Several areas—all pivotal to the ecosystem of funding independent film—are creating significant roadblocks, from the instability of private equity and foreign markets to the uncertainty around state tax credits and film festivals. Most important, for independent producers, the high-net-worth individuals they rely on to fund their projects have been reluctant to commit to deals. Shrihari Sathe, a producer on Eliza Hittman’s It Felt Like Love and co-producer on Beach Rats, was supposed to shoot in March for a film budgeted just under a million dollars. But after the financial markets took a beating, he says, “We lost 25 percent of the financing as the investor decided to wait to see how coronavirus played out.”

“Investors have backed off,” agrees Brian Hieggelke, a financier/producer of Jennifer Reeder’s Knives and Skin and Signature Move. Because of the lack of urgency around projects that don’t have definitive start dates or insurance, he adds, “It’s hard to close on money without being able to say to them: ‘It’s go time—are you in or are you out?’”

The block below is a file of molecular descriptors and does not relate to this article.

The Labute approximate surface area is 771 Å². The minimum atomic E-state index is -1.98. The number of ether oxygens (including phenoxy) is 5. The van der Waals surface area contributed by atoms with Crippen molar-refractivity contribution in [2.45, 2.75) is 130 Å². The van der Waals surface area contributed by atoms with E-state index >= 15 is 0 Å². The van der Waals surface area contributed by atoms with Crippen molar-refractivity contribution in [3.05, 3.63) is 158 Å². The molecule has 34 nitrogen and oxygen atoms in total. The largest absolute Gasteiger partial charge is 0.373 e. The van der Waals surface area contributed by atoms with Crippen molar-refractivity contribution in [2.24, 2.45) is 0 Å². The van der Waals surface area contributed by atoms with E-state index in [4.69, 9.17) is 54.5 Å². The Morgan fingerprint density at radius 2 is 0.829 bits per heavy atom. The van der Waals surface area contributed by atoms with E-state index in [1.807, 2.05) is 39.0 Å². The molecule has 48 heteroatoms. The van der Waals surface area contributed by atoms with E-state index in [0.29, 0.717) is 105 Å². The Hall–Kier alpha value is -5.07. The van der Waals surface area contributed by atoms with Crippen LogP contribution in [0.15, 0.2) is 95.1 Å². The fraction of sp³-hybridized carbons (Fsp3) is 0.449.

“If you’re looking to do a one-off production with private equity, I think that’s going to be harder,” echoes producer and director Miranda Bailey of Cold Iron Pictures, which backed Swiss Army Man and the Bailey co-starring/produced The Diary of a Teenage Girl. “I would be more inclined to keep my money in the market than invest in film,” she adds, pointing to the stock market rebound that followed the initial coronavirus-related crash. And with the world’s overall business outlook so uncertain, Bailey says, investors “may not be interested in risky businesses” like independent films.